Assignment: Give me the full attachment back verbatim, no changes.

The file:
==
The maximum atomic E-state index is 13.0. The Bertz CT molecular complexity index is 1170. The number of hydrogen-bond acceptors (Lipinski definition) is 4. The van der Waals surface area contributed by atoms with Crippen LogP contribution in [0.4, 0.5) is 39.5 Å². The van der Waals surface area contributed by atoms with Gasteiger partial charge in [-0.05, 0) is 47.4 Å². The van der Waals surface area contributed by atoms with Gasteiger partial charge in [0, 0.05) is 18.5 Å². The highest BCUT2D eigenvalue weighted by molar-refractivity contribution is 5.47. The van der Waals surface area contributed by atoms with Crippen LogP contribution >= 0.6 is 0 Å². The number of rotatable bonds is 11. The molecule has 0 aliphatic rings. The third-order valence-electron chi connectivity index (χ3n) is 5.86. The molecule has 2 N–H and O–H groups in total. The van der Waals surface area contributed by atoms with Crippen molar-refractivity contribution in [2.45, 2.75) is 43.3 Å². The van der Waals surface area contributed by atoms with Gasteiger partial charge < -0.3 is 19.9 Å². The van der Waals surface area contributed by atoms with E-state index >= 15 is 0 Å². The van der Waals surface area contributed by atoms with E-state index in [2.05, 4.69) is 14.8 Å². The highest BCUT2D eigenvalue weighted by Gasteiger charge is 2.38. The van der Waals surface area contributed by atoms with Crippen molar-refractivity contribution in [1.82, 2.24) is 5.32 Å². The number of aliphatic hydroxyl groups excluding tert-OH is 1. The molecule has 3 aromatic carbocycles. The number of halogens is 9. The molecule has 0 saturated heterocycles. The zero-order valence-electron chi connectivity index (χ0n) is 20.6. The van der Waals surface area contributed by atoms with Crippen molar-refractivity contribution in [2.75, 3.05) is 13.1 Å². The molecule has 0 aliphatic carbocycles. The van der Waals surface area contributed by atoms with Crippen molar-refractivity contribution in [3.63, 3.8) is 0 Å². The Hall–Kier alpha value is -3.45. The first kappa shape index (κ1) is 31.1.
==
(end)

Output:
The maximum atomic E-state index is 13.0. The Bertz CT molecular complexity index is 1170. The number of hydrogen-bond acceptors (Lipinski definition) is 4. The van der Waals surface area contributed by atoms with Crippen LogP contribution in [0.4, 0.5) is 39.5 Å². The van der Waals surface area contributed by atoms with Gasteiger partial charge in [-0.05, 0) is 47.4 Å². The van der Waals surface area contributed by atoms with Gasteiger partial charge in [0, 0.05) is 18.5 Å². The highest BCUT2D eigenvalue weighted by molar-refractivity contribution is 5.47. The van der Waals surface area contributed by atoms with Crippen LogP contribution >= 0.6 is 0 Å². The number of rotatable bonds is 11. The molecule has 0 aliphatic rings. The third-order valence-electron chi connectivity index (χ3n) is 5.86. The molecule has 2 N–H and O–H groups in total. The van der Waals surface area contributed by atoms with Crippen molar-refractivity contribution in [2.45, 2.75) is 43.3 Å². The van der Waals surface area contributed by atoms with Gasteiger partial charge < -0.3 is 19.9 Å². The van der Waals surface area contributed by atoms with E-state index >= 15 is 0 Å². The van der Waals surface area contributed by atoms with E-state index in [2.05, 4.69) is 14.8 Å². The highest BCUT2D eigenvalue weighted by Gasteiger charge is 2.38. The van der Waals surface area contributed by atoms with Crippen molar-refractivity contribution in [1.82, 2.24) is 5.32 Å². The number of aliphatic hydroxyl groups excluding tert-OH is 1. The molecule has 3 aromatic carbocycles. The number of halogens is 9. The molecule has 0 saturated heterocycles. The zero-order valence-electron chi connectivity index (χ0n) is 20.6. The van der Waals surface area contributed by atoms with Crippen molar-refractivity contribution in [2.75, 3.05) is 13.1 Å². The molecule has 0 aliphatic carbocycles. The van der Waals surface area contributed by atoms with Crippen molar-refractivity contribution in [3.63, 3.8) is 0 Å². The Hall–Kier alpha value is -3.45. The first kappa shape index (κ1) is 31.1.